“As in 1865,” Wecter continues, “America rediscovered [at the conclusion of the First World War] the cult of fitness and the outdoor life.”

“Nerves, like springs coiled under tension, were now released and quivering,” he wrote. “Long walks, the spending of physical energy, seemed to give relief.”

Perhaps the Greek philosopher Diogenes the Cynic was right after all: It is solved by walking.

  12 comments for “Walking off the War

  1. Nicole
    November 3, 2015 at 9:31 pm

    After reading this article I realized that I do like to do a lot of walking and that walking the Appellation Mountains would be a great experience. I just don’t know if I would like to do the whole thing. It would require me to take a lot of time off and walk for a very long time and I don’t think I would be able to walk the whole thing at the moment. I might do it in the future I’m just not sure yet if I will or not.

  2. Benjamin
    November 3, 2015 at 9:33 pm

    This article is very interesting since me and my friend that was in the army wants to hike this trail, the pacific coast trail witch is longer and the continental divide trail that is the longest. there is a web site that talks about all three of these and only about 196 hikers have ever completed all three and been granted the triple crown of hiking award. I agree that walking is a good stress reliever and depression reliever also.

  3. Tony
    November 3, 2015 at 10:58 pm

    I would love to do something like this. Hiking is such a great time. Some friends and I would walk the trails through parts of the black forest in German or we would travel to to the Dolimites in Italy. On one of the mountain tops in Italy we found an old bunker and Machine-gun sights. It was pretty cool.

  4. Danny
    November 4, 2015 at 12:45 am

    I agree that hiking reduces a lot of personal stress. I had the chance to hike Iwo Jima and Mt Fuji it takes a lot of your mind to relax and and think about past generations who had fought in the hardest battles of the pacific. This would be a challenge I would love to do in the oncoming future when I go back to the east coast.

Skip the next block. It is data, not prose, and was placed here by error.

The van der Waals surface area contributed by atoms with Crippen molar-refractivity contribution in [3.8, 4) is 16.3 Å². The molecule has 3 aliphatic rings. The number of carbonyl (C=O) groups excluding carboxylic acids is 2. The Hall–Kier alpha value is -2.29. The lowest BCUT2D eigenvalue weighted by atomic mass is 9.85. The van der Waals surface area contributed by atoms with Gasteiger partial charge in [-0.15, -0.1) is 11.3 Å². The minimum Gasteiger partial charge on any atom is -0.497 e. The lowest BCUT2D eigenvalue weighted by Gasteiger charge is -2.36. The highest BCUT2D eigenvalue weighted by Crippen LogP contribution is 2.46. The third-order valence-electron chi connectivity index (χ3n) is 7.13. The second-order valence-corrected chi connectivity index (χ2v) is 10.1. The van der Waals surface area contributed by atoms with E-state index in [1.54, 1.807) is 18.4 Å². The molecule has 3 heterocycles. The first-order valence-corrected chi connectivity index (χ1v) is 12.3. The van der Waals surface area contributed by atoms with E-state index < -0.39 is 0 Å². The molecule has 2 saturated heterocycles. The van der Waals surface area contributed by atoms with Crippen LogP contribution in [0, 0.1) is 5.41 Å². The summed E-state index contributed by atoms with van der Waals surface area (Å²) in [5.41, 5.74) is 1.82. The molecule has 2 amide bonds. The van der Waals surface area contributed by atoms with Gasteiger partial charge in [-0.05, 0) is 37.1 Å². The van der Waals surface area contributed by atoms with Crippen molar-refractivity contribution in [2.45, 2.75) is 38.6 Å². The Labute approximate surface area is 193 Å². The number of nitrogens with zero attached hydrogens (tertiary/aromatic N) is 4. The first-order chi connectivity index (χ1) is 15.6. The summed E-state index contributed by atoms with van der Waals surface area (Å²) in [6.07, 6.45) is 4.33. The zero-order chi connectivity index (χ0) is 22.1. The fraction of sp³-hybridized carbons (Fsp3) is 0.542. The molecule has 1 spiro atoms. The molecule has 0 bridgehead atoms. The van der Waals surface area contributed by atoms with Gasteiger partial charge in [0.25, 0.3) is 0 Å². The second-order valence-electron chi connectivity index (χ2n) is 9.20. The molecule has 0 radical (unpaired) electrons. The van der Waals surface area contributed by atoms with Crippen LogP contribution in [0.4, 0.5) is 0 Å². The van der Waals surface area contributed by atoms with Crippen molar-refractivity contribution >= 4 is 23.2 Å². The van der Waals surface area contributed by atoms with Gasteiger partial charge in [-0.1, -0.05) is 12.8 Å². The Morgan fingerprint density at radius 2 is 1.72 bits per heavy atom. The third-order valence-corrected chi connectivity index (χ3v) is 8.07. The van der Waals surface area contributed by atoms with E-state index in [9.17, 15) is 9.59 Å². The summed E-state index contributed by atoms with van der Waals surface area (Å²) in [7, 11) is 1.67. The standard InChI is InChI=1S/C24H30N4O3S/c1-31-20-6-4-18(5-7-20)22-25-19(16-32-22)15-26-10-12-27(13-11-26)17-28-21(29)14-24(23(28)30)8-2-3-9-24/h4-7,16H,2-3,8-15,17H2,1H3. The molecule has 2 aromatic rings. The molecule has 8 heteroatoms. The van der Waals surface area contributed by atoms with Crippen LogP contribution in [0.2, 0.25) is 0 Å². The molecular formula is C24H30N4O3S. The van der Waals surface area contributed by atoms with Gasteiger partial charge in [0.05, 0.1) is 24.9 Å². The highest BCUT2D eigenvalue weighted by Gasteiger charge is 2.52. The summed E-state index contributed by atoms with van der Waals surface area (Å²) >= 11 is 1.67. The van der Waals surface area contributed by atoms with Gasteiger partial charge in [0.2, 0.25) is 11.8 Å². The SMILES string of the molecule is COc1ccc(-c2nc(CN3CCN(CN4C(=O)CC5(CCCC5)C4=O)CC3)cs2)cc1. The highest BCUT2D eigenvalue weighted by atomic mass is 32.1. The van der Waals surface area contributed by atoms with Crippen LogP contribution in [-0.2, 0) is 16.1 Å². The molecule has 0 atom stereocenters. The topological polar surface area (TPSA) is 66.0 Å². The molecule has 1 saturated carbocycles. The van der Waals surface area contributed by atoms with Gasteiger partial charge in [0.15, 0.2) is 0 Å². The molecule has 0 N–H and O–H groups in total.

5. Sam
    November 4, 2015 at 1:09 am

    It’s interesting to think about how quickly we can come back from a foreign country in less than 72hrs, compared to prior generations. I’m sure walking a couple hundred miles really gave someone time to decompress and get their head on as right as possible. There are some units, now, that have a two week long decompression period, on top of their post deployment leave, that that go to in order to help get back into life at home.

  6. Austin
    November 4, 2015 at 3:05 am

    I think with the right gear and allotted time I would enjoy hiking the Appalachian trail. I’ve always enjoyed long walks even as a kid. It really helps decompress and with the right people so many things can be talked about during a long walk to the point where you forget how long you’ve actually been walking. At the same time I don’t know how much decompression will help coming back from an active war zone. Once the realities set in from the real world stress levels will go back up and the same issues will continue.

  7. Cody
    November 4, 2015 at 3:27 am

    I would love to do this sometime before i die. I agree big time about the stress relief. even before i joined the military i used to go walk the woods all the time i don’t know its something about the peace and quiet that allow you to just relax and think about life. sometimes that’s all you need.

  8. Cole Swanson
    November 4, 2015 at 4:18 am

    I honestly didn’t know that walking relieves stress, but it makes sense because it’s the same thing as working out. You release endorphin’s that cause your brain to make happy and positive thoughts. I can see myself doing this because I love working out. It helps me relieve stress, and it helps me look good. Walking would make my legs nice and toned along with getting my mind into happy thoughts.

  9. Shane
    November 4, 2015 at 2:53 pm

    I have always pretty much known that exercise relieves stress. I’ve been athletic most of my life I did spend a lot of time walking I don’t know if a hike that long would do any good, for me personally but I do concur that it probably would help a lot of other combat stressed soldiers.

  10. Brian
    November 4, 2015 at 3:15 pm

    Three days is not much of a turn around. I don’t blame people for wanting to come back right away. They have families and love ones that have waited months for them to return. Hiking would seem like a good stress relieve but knowing your family is safe and you are there with them is even better.

  11. Nick
    November 4, 2015 at 5:05 pm

    This has always been a dream of mine. hopefully I can go on one of my summer breaks or once I finish with school. I had never thought about this being a stress relief for the older generations. I always knew they had to walk back. I even thought about how much it must suck that you are finally out of war, yet you are still months from being home. Thinking about it this way I am actually a little envious that we did not have anything similar. Just thrown back into the daily routine.

  12. Michael
    November 8, 2015 at 11:08 pm

    I also didn’t know that walking relieves stress and that it was a reason they use to do it after the wars. I always figured it was due mostly to the lack of transportation and having no choice. That being said I enjoy hiking but in moderation. I don’t think I could hike the entire trail or that I would even want to attempt it.